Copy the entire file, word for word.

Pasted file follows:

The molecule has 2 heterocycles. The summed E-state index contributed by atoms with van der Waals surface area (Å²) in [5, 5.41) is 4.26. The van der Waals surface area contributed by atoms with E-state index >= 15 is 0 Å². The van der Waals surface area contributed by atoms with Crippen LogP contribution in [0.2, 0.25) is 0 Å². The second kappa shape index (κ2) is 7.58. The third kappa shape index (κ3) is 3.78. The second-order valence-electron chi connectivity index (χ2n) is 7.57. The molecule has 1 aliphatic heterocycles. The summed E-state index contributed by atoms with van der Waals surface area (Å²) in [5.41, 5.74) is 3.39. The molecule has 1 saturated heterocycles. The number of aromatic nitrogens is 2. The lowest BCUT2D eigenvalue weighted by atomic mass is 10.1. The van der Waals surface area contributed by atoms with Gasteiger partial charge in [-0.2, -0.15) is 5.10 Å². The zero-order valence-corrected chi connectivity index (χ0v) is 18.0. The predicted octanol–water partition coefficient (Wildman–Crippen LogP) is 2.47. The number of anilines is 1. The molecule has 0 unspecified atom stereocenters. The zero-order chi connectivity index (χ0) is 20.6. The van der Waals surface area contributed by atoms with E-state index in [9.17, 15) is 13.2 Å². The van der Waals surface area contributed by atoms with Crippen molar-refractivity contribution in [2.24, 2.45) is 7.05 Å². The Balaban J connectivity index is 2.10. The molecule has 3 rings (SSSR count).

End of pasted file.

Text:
The molecule has 2 heterocycles. The summed E-state index contributed by atoms with van der Waals surface area (Å²) in [5, 5.41) is 4.26. The van der Waals surface area contributed by atoms with E-state index >= 15 is 0 Å². The van der Waals surface area contributed by atoms with Crippen LogP contribution in [0.2, 0.25) is 0 Å². The second kappa shape index (κ2) is 7.58. The third kappa shape index (κ3) is 3.78. The second-order valence-electron chi connectivity index (χ2n) is 7.57. The molecule has 1 aliphatic heterocycles. The summed E-state index contributed by atoms with van der Waals surface area (Å²) in [5.41, 5.74) is 3.39. The molecule has 1 saturated heterocycles. The number of aromatic nitrogens is 2. The lowest BCUT2D eigenvalue weighted by atomic mass is 10.1. The van der Waals surface area contributed by atoms with Gasteiger partial charge in [-0.2, -0.15) is 5.10 Å². The zero-order valence-corrected chi connectivity index (χ0v) is 18.0. The predicted octanol–water partition coefficient (Wildman–Crippen LogP) is 2.47. The number of anilines is 1. The molecule has 0 unspecified atom stereocenters. The zero-order chi connectivity index (χ0) is 20.6. The van der Waals surface area contributed by atoms with E-state index in [9.17, 15) is 13.2 Å². The van der Waals surface area contributed by atoms with Crippen molar-refractivity contribution in [2.24, 2.45) is 7.05 Å². The Balaban J connectivity index is 2.10. The molecule has 3 rings (SSSR count).